Tuesday, May 24, 2016

Architects, Artists, and the Internet

A while back I wrote about paintings by architect Bruce Goff ("Bruce Goff: Architect and Painter"). The images of Goff's paintings were given to me by John Bowles years ago. A fellow architecture student, I've long been out of touch with John Bowles. He was an amazingly talented person and, for  a time, apprenticed to Bruce Goff in Kansas City. (Thus the Goff connection.) Like so many friends from the past, we did not keep in touch.

Now, a story about the power of the Internet.

John Bowles contacted me recently by email.
This is John Bowles, one of your architecture classmates... Well, this evening my family was gathered around the dining table talking about architecture... and my son did a quick search of my name and Bruce Goff's. Your blog came right up and we all were amazed to see Bruce's drawings. They are real beauties. You said on the page that I gave you slides of them - hmmm, maybe I did. Sounds familiar. But we all had to laugh to see the third one... that was one of mine.  In fact, it hangs in my house right now. Can't you see how rough it looks besides Bruce's? Might want to pull it from that listing on BG.  Anyway, it was a real accent to our after-dinner discussion. Thank you for adding surprise and delight to our evening.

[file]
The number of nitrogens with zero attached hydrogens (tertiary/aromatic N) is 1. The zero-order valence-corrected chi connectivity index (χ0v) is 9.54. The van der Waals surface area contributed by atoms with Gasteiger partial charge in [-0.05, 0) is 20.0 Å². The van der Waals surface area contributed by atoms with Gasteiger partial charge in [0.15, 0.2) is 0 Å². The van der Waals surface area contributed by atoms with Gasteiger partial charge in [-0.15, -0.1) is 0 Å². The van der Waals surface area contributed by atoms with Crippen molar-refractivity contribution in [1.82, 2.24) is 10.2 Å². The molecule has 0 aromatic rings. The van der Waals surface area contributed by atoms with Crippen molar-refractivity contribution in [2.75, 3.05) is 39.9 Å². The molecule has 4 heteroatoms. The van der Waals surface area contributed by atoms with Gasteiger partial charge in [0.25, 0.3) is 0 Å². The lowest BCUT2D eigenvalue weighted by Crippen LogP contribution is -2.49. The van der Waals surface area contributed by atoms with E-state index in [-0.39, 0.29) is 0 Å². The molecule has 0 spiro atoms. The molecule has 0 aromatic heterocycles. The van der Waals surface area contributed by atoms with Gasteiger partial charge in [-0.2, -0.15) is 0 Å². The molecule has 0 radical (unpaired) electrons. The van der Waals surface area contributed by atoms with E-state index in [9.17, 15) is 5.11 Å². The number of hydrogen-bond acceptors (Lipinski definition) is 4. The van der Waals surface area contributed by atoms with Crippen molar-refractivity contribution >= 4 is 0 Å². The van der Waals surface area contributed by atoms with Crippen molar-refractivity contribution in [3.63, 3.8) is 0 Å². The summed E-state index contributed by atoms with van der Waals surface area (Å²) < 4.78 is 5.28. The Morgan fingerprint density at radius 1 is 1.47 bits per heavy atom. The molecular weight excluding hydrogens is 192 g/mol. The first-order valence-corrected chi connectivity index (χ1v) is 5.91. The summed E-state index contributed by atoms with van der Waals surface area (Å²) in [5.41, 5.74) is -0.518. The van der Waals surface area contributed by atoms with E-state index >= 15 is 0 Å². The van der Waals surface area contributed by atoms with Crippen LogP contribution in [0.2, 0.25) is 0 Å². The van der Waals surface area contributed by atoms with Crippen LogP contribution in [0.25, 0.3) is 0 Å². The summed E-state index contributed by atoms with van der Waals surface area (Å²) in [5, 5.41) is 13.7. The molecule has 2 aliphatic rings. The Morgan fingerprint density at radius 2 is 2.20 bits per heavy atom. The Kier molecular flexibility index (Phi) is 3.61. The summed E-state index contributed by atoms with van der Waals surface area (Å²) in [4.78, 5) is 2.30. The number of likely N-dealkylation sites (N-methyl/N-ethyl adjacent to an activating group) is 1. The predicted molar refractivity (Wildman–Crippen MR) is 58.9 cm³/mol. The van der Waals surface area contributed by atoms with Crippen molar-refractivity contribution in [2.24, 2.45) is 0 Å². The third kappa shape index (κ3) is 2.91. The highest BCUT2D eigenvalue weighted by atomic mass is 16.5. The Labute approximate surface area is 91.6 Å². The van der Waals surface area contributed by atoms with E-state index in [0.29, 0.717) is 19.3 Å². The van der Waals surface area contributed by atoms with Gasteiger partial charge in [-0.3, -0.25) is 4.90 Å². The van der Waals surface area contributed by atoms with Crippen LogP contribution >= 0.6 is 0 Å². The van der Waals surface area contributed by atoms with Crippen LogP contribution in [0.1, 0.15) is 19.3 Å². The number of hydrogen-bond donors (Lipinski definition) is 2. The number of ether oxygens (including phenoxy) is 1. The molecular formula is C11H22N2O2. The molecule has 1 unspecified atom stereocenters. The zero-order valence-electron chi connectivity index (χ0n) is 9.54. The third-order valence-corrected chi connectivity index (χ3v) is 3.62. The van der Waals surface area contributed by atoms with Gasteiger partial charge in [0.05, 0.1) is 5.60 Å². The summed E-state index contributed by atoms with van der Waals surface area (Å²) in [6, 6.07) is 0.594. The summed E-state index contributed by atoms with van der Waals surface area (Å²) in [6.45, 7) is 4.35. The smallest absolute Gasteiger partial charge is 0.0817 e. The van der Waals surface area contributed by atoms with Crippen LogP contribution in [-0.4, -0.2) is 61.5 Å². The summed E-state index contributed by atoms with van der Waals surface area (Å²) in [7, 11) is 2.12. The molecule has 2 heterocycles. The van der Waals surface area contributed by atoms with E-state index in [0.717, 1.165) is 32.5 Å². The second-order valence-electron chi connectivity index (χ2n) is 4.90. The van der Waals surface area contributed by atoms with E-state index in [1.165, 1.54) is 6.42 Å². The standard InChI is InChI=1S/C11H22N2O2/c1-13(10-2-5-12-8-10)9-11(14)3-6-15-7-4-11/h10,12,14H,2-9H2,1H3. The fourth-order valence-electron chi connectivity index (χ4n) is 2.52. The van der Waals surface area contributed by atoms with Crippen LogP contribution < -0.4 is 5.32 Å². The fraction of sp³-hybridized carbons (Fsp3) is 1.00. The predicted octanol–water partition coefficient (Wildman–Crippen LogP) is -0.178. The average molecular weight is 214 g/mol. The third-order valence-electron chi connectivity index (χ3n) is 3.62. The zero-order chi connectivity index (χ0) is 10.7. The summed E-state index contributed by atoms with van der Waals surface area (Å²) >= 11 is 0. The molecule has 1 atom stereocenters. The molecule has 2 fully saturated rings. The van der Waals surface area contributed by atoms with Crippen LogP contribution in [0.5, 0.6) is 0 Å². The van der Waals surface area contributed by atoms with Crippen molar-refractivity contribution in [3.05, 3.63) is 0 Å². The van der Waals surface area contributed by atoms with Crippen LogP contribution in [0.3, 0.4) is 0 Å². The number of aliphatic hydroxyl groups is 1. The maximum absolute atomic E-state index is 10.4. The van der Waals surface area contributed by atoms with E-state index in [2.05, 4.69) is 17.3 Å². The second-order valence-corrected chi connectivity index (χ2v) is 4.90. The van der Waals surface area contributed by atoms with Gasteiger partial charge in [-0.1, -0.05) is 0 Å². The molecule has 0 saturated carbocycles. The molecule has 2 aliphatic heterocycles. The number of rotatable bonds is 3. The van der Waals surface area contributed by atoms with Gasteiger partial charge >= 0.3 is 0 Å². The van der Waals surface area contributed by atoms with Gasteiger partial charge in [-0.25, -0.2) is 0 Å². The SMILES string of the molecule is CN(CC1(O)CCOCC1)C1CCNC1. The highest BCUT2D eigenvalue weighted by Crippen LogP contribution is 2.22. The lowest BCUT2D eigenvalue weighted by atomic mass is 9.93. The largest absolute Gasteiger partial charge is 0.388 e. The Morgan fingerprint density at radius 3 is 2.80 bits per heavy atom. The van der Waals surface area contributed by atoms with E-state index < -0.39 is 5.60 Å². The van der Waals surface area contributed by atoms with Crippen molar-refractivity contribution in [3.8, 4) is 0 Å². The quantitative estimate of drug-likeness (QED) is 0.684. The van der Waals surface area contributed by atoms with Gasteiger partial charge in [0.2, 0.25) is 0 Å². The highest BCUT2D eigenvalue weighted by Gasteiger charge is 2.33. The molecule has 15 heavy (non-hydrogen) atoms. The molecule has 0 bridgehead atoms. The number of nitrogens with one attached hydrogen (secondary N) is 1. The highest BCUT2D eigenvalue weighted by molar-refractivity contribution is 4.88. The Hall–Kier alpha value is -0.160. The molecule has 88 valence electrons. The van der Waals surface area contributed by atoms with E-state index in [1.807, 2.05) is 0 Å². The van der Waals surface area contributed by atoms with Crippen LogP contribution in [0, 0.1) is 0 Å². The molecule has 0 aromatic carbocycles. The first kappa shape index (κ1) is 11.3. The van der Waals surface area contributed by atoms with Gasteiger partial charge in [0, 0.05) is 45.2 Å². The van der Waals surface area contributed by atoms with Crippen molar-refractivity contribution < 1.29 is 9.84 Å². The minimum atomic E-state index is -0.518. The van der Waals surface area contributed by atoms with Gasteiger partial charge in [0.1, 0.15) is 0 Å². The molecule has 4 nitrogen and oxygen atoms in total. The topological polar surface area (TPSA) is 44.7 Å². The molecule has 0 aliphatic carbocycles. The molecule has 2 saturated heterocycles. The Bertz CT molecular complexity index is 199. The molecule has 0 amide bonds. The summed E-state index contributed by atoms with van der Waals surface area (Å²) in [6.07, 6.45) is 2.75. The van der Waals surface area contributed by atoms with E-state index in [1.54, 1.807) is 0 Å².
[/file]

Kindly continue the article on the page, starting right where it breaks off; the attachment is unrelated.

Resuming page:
It is a pleasure to show this painting again and give credit to its rightful artist, John Bowles:

Painting by John Bowles.
I'm sure John will forgive my mistake. In fact, there are probably many paintings floating around by former Oklahoma University students that could be mistaken for an original Goff.  Bruce Goff, chairman of the school in the 1950s, used painting as a teaching tool.  A typicial assignment for freshmen architectural students would be to throw powdered tempera paint on huge sheets of wet construction paper. The resulting images were usually swirly abstracts that were totally unpredictable.  The paper would be allowed to dry overnight; the second phase of the assignment would be to "control" the swirly abstract painting by adding intentional paint, colored pencil, or other media. The point of this was analogous to an architect presented with a difficult site. The site is a "given" out of your control. Architecture is a way to control, augment, and even enhance the site.

This teaching tool was, as far as I know, invented by Bruce Goff. Later, it was famously continued by the legendary professor Dean Bryant Vollendorf. When I was teaching at Oklahoma University I adopted and adapted the same method for my students.  They produced many beautiful paintings.

John Bowles did not continue with architecture, but he carries on the teaching tradition with his family...
...as the creative works of my children... will attest. (Soon I will conduct painting exercises for our kids - just like the ones that produced the pictures in your blog. And my youngest daughter and her husband are headed out to Arizona this coming weekend for their second annual trek to Arcosanti. They are so inspired by Soleri's ideas. They were absolutely shocked to hear I had already been there 48 years before!)
Best wishes to John and his family and thank you for continuing an artistic/architectural/educational tradition.


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